Now that is how you recruit henchmen.

Batman trails The Penguin to Star City, where he teams up with Black Canary. Unlike the Goddamn Batman of today’s comics, Yellow Utility Belt Batman knew how to treat the ladies.
Check out Batman’s method:

Das smoove.
And see? It works! Black Canary is digging his action. Personally, it looks like he’s trying to hard to me. I think he’s coming across a little patronizing. But whatever, it’s obviously working for him, so who am I to judge.

There are several quality scenes where The Penguin takes his revenge on his betrayers by killing them in needlessly complicated but spectacular ways – all with a canary motif, because his betrayers “sang” to the cops. Somewhere along the way Black Canary gets captured and The Penguin tries to kill Batman using a Canary look-alike in a dark alley.

Fortunately, Batman spots the imposter before she can breath cyanide gas in his face. He’s no chump. Actually, in a lot of comics from this era Yellow Utility Belt Batman has progressive competence – his abilities and intelligence increase as the plot progresses, until at the end he’s finally smart/tough enough to defeat his foe.

Batman finally tracks down The Penguin and starts beating the hell out of everybody while he carries on an internal monologue that explains the plot:

I will resist any crude or obvious joke about Batman getting close enough to realize the fake Canary was a real blonde. I think I deserve points for my discretion.
All this leads us to the climax of the book: In order to clothe his Canary imposter, The Penguin had to borrow the real Black Canary’s costume – which means she gets tied up in lacy black underwear.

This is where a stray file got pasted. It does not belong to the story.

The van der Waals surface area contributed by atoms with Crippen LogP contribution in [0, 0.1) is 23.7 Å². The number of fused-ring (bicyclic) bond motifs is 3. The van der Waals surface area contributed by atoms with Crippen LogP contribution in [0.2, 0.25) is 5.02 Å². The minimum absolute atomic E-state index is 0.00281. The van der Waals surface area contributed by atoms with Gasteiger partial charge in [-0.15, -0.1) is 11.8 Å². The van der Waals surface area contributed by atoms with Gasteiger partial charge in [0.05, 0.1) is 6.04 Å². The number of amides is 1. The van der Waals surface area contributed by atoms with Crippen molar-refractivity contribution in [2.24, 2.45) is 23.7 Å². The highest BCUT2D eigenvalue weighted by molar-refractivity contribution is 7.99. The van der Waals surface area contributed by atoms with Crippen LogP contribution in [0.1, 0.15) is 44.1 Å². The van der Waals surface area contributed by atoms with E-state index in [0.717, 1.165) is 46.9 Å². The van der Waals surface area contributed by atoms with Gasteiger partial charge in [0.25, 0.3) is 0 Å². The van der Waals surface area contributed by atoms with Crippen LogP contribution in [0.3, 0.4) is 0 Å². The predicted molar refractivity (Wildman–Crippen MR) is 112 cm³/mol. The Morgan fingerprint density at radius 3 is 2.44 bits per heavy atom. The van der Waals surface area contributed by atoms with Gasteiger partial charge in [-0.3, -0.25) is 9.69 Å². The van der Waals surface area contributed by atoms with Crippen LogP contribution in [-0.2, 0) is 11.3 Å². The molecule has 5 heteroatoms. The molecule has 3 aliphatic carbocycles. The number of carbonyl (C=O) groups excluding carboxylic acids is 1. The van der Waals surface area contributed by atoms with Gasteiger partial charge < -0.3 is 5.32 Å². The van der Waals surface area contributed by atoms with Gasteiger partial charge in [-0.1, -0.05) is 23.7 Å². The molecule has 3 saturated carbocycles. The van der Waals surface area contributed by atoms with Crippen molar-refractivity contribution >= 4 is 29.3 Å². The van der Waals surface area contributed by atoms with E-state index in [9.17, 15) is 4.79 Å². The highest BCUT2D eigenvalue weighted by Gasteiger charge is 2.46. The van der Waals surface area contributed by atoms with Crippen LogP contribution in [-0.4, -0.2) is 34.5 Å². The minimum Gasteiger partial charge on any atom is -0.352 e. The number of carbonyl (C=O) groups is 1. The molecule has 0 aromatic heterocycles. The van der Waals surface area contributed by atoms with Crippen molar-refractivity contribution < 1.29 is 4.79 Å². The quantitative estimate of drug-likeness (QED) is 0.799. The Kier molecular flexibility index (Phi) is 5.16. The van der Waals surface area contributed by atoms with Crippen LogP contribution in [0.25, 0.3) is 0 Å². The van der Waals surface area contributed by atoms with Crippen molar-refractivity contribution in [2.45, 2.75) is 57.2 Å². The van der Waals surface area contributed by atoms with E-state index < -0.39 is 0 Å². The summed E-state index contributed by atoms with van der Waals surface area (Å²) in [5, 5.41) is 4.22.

Believe me when I tell you that Young Dave studied this panel intently:

Batman finally gets his hands on The Penguin and beats him up. See, Goddamn Batman hasn’t totally cornered the market on brutality, it’s just that Yellow Utility Belt Batman is more of a bully than a psychopath. I mean look down below, he smacks the shit out of The Penguin, who isn’t even fighting back. And he calls him “pudgy.” And he backhands him, the ultimate act of contemptuous assault.

In the end, the big aggressive alpha male wins the girl, and the nerd is defeated. Just like in high school. The Black Canary makes a big deal about being a “liberated” woman, but she ends up giving her alpha male protector a little sugar in the end anyway.

I’m not sure about the sexual politics in The Brave and the Bold #166, but I love it anyway. Perhaps this comic is in a small part to blame for some of Young Dave’s misunderstandings about women, for some of the failed relationships and squandered opportunities of my adolescent years.